Wednesday, June 11th, 2014

Starting orthodontic treatment can seem a little daunting. Understanding what is involved in having braces may help ease your mind. The following information will help you separate fact from fiction about what to expect from orthodontic therapy.

Some discussion about Orthodontic:

Myth: Getting braces will hurt.

Truth: You may experience mild soreness after the orthodontist places your braces, but this should subside after the first few days. Over-the-counter pain relievers can help with any discomfort.

Myth: I can’t play an instrument or participate in sports if I have braces.

Truth: Although you may have to get used to how your flute or clarinet feels with braces, you can continue to play your instrument during orthodontic treatment. The same goes for sports, but you need to speak with your orthodontist about a mouth guard. This soft, plastic device covers teeth and protects against injury.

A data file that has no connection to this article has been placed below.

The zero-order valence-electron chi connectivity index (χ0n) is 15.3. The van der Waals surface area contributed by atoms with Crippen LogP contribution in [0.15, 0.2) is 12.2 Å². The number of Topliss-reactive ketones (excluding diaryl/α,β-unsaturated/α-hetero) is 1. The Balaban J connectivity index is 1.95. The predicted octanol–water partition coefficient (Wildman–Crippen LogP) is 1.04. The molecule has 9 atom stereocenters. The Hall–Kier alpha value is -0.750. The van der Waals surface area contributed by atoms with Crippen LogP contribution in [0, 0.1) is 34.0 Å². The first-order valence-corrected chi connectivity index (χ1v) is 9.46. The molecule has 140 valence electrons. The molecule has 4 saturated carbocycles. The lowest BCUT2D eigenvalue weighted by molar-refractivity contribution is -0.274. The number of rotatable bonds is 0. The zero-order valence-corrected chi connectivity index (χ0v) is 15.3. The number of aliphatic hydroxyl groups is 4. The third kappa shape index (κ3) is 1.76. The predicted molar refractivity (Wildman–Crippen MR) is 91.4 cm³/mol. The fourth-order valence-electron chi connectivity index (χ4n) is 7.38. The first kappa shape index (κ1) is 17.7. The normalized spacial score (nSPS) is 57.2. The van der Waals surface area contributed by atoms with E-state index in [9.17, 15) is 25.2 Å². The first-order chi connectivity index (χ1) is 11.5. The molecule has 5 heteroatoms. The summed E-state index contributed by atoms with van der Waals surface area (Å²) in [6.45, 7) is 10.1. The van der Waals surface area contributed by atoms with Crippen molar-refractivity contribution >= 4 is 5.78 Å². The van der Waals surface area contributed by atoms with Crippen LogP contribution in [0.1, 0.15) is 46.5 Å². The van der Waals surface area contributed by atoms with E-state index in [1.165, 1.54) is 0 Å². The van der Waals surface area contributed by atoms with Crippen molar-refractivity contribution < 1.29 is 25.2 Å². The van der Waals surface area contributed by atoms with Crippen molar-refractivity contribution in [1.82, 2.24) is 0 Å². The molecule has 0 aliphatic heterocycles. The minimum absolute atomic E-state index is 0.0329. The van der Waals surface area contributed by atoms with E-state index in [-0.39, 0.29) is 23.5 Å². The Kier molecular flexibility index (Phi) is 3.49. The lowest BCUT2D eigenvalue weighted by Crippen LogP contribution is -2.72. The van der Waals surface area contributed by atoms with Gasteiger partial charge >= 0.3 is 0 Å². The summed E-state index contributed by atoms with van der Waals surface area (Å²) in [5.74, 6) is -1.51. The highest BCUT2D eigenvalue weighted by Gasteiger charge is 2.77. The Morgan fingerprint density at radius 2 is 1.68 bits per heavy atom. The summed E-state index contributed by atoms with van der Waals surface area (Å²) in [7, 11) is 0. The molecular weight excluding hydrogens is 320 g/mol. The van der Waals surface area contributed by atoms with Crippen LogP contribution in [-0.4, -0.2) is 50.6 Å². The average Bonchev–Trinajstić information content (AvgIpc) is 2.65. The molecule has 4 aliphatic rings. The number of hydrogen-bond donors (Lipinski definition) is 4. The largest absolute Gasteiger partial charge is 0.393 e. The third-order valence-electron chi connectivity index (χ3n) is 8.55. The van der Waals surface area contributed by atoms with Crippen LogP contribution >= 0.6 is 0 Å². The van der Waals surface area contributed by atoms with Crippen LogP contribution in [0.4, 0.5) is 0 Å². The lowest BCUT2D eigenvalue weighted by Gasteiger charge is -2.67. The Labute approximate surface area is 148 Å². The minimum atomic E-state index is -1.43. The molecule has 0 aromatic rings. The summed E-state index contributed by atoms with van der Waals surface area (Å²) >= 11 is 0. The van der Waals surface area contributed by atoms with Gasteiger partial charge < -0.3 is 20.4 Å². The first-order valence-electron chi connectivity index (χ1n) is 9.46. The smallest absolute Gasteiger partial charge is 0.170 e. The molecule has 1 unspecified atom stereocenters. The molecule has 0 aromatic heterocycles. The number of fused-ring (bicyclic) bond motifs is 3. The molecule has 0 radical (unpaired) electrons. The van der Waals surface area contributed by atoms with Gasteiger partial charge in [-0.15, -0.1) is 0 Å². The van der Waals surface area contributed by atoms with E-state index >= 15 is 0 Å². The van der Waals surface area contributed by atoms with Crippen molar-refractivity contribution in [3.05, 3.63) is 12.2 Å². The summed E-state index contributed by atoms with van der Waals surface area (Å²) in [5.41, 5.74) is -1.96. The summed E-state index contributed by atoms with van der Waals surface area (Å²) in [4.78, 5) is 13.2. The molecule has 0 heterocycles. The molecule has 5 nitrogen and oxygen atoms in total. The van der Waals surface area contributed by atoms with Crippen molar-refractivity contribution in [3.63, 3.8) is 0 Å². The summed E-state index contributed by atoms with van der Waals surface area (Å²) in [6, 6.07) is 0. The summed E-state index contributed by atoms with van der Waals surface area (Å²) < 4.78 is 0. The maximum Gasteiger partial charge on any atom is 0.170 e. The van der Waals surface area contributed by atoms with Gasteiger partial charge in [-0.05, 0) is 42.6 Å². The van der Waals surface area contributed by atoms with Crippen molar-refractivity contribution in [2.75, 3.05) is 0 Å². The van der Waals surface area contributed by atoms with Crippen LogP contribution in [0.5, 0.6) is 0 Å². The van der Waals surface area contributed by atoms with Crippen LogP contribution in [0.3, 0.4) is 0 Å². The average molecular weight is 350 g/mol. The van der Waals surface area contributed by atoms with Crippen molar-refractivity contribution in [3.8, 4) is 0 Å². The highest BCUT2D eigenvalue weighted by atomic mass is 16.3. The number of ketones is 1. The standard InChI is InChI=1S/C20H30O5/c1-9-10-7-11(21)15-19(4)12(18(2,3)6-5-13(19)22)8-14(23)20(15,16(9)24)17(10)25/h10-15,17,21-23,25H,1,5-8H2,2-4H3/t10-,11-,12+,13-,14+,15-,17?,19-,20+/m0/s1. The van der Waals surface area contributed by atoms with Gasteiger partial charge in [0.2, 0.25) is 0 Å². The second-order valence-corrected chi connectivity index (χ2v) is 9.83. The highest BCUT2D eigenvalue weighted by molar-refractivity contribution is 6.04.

Myth: After I get my braces off, my teeth will stay straight forever.

Truth: Once you finish with the active treatment phase, you will need to wear a retainer to keep teeth in their new position. Your orthodontist will fit you for the custom appliance and provide instructions for use. Often, patients start out wearing their retainers most of the day, but many move to a night-time schedule over time.

Myth: I’m too old for braces.

Truth: You can enjoy a beautiful, straight smile at any age. In fact, roughly 20 percent of orthodontic patients are 18 years or older. With options such as ceramic brackets, lingual braces, and Invisalign clear aligners, adult patients can preserve their mature images while achieving the sensational smiles they desire.

Kids and Invisalign

Tuesday, June 10th, 2014